How do you rapidly transform a supply chain culture and pack 10 years worth of system, network and process changes into just three?
That’s exactly what Home Depot is in the process of doing, and so far the effort is working just fine.
In April, Home Depot’s public relations group reached out to SCDigest to see if we were interested in better understanding the massive transformation the company was making in its supply chain. The general story is pretty well known, and we have reported on it ourselves several times, from when Mark Holifield, Sr. Vice President of Supply Chain for the retail giant, made a presentation unveiling the strategy in Q1 2007 as part of the company’s quarterly earnings report.
"If Home Depot can get that inventory turn number up by just 1, from 4 to 5, it means $1 billion in annual cash flow improvement."
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I subsequently sat down with Mark once in Atlanta and, then again, by phone a couple of weeks ago to dig into the details.
Interesting and related side note: I was first introduced to Mark when he had a similar role at Office Depot. He wrote a feedback letter on my column on “The 50% problem,” which, in quick summary, argues that most companies believe their performance is better than it is. Holifield agreed, and sent a link to a magazine article supporting the same principle. I intersected with him a few times after that at the Georgia Tech Supply Chain Executive Forum.
That feedback letter is related, because Holifield was very frank about Home Depot’s supply chain position in 2007.
“We knew we were behind, and the supply chain was a competitive disadvantage for Home Depot,” Holifield told me. “We looked at how quickly we could eliminate that gap and ultimately make the supply chain a true competitive advantage for us.”
Home Depot’s challenges, as is often the case, in general resulted from a supply chain that was built to fit one mission and set of realities, but which hadn’t evolved as Home Depot’s world had changed.
At the beginning and middle of Home Depot’s massive growth, stores often did as much as $80 million in sales per location. Now, as a result of store expansion and competition, stores may do $40 million in sales. That’s still a giant number, but one that changes the inventory dynamics substantially.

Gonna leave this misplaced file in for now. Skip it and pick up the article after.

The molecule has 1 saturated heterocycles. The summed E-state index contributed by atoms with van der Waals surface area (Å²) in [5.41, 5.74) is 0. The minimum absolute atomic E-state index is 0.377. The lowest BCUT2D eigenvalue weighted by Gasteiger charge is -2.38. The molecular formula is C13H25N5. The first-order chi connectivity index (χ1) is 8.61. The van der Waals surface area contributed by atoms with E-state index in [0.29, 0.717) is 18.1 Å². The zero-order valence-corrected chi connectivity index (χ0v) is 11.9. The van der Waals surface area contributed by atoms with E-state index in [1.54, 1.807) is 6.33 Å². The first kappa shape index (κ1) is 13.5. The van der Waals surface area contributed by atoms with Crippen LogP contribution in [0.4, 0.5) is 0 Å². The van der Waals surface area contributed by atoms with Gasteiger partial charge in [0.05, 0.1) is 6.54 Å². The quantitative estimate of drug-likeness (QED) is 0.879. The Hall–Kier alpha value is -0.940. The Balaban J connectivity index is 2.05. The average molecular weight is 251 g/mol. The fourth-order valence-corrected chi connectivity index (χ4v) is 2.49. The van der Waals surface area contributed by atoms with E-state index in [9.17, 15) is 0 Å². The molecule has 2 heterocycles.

The other factor was that the focus on rapid growth in the store network ultimately slowed, as it inevitably must for all retailers. That means the focus has to evolve, at least in part, from expansion to execution – and that meant the supply chain model had to change.
“About 75 percent of our inventory two years ago was delivered direct to store from suppliers,” Holifield says. That included about 60 percent truly direct to store, and then another 15-20% through LTL-type pool points that operated much like direct store delivery. Only 20% or so went through Home Depot DCs.
Combine that with a very store-centric ordering and replenishment process, and the results were high transportation and inventory costs, and some issues with out-of-stocks.
“The rumor when I got here was that 37,000 people at Home Depot could place orders to send inventory to the stores, and I think that was about right,” Holifield says.
So, plans for a massive transformation. First, a network optimization study, performed in just a few months using a commercial tool but with just in-house talent.
That study clearly showed the opportunity to rethink Home Depot’s massive network, which even with all the direct store delivery included dozens of facilities for the LTL pooling mentioned above, lumber DCs, import warehouses, and more.
“For a company with 75 percent direct store delivery, we sure had a big logistics infrastructure,” Holifield says.
The analysis showed the opportunity to “flip the ratio totally on its head” – move to a DC-centric model in which some 75 percent of goods would be shipped to stores through a new generation of flow-through DCs, or what Home Depot calls “Rapid Deployment Centers” (RDCs).